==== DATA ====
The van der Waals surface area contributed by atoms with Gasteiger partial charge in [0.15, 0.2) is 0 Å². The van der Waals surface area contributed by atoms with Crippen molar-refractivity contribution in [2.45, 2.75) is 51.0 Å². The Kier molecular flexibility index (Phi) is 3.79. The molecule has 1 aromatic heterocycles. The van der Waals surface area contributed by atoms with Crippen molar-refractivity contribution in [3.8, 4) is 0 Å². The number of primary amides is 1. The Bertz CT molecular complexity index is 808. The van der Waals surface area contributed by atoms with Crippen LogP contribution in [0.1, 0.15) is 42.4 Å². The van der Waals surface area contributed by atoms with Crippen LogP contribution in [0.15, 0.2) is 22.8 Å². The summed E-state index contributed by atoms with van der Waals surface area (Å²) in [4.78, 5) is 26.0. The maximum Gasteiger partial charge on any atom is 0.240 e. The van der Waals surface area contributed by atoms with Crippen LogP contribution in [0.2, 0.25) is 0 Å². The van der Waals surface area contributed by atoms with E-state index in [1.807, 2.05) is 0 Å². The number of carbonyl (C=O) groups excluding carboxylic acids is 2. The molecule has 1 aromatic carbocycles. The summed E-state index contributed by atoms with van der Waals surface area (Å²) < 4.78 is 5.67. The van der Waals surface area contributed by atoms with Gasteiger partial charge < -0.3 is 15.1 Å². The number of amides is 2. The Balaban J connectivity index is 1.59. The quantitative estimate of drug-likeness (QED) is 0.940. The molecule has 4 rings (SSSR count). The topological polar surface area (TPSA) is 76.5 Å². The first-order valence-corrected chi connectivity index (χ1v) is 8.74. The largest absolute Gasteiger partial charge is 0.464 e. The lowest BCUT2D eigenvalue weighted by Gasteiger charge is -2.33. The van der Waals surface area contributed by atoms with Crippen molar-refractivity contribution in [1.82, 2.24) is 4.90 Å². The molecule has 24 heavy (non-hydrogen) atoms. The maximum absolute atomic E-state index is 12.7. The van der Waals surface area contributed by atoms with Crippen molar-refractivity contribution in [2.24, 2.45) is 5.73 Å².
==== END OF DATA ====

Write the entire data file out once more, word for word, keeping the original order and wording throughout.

The van der Waals surface area contributed by atoms with Gasteiger partial charge in [0.15, 0.2) is 0 Å². The van der Waals surface area contributed by atoms with Crippen molar-refractivity contribution in [2.45, 2.75) is 51.0 Å². The Kier molecular flexibility index (Phi) is 3.79. The molecule has 1 aromatic heterocycles. The van der Waals surface area contributed by atoms with Crippen molar-refractivity contribution in [3.8, 4) is 0 Å². The number of primary amides is 1. The Bertz CT molecular complexity index is 808. The van der Waals surface area contributed by atoms with Crippen LogP contribution in [0.1, 0.15) is 42.4 Å². The van der Waals surface area contributed by atoms with Crippen LogP contribution in [0.15, 0.2) is 22.8 Å². The summed E-state index contributed by atoms with van der Waals surface area (Å²) in [4.78, 5) is 26.0. The maximum Gasteiger partial charge on any atom is 0.240 e. The van der Waals surface area contributed by atoms with Crippen LogP contribution in [0.2, 0.25) is 0 Å². The van der Waals surface area contributed by atoms with E-state index in [1.807, 2.05) is 0 Å². The number of carbonyl (C=O) groups excluding carboxylic acids is 2. The molecule has 1 aromatic carbocycles. The summed E-state index contributed by atoms with van der Waals surface area (Å²) < 4.78 is 5.67. The van der Waals surface area contributed by atoms with Gasteiger partial charge < -0.3 is 15.1 Å². The number of amides is 2. The Balaban J connectivity index is 1.59. The quantitative estimate of drug-likeness (QED) is 0.940. The molecule has 4 rings (SSSR count). The topological polar surface area (TPSA) is 76.5 Å². The first-order valence-corrected chi connectivity index (χ1v) is 8.74. The largest absolute Gasteiger partial charge is 0.464 e. The lowest BCUT2D eigenvalue weighted by Gasteiger charge is -2.33. The van der Waals surface area contributed by atoms with Crippen molar-refractivity contribution in [1.82, 2.24) is 4.90 Å². The molecule has 24 heavy (non-hydrogen) atoms. The maximum absolute atomic E-state index is 12.7. The van der Waals surface area contributed by atoms with Crippen molar-refractivity contribution in [2.24, 2.45) is 5.73 Å².